Saturday, April 19, 2008
When it was published over six years ago, The Corrections received the rare accolade of universal critical acclaim. I bought the book immediately, but the more reviews I read the more reluctant I became to start reading it. Now that so many people had told me what a great novel it was, possibly the Great American Novel, I felt obliged to enjoy it. If my reactions were anything less than effusive it would be my failure, not the novel's.
Soon friends started to recommend The Corrections and I discreetly moved it to the top of my bookcase so that people wouldn't be prompted to talk about it. Years passed, dust accumulated and the book became a member of my collection of books that I will probably never read. (These include Paul Theroux's My Secret History, Wuthering Heights, Sakarov's Peace, Progress and Intellectual Freedom and The Catcher in the Rye)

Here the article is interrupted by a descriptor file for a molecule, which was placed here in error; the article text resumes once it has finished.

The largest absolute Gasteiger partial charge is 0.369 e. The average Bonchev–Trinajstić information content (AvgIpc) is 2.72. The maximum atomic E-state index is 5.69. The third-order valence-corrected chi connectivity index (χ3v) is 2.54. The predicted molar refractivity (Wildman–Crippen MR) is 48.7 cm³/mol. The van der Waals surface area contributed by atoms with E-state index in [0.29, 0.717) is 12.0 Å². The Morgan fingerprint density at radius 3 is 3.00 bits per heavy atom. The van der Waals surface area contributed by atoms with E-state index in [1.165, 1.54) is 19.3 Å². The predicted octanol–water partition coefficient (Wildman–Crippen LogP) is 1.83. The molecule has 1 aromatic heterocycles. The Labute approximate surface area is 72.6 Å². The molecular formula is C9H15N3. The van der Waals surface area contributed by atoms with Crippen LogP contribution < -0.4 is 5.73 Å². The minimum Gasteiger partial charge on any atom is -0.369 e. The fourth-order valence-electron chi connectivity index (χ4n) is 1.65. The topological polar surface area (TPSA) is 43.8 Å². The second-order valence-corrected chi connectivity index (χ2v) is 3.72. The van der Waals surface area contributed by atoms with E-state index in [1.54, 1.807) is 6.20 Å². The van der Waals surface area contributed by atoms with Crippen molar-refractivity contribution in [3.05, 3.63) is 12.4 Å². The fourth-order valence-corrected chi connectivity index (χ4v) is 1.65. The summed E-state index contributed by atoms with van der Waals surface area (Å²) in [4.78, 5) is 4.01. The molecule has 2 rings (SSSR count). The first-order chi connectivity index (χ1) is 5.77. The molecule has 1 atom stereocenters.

Than last week, for no particular reason, I started reading it and from the first few pages I knew that I was reading a masterpiece. Most writing, indeed most art, only aspires to allude to universal truths, but Franzen actually dares to try and spell some of them out. The result is a novel that is both uncomfortable and comforting - the hallmarks of a great work of art. The Corrections makes the reader face some unpallatble truths, but offers solace in the knowledge that these experiences are part of the universal human condition.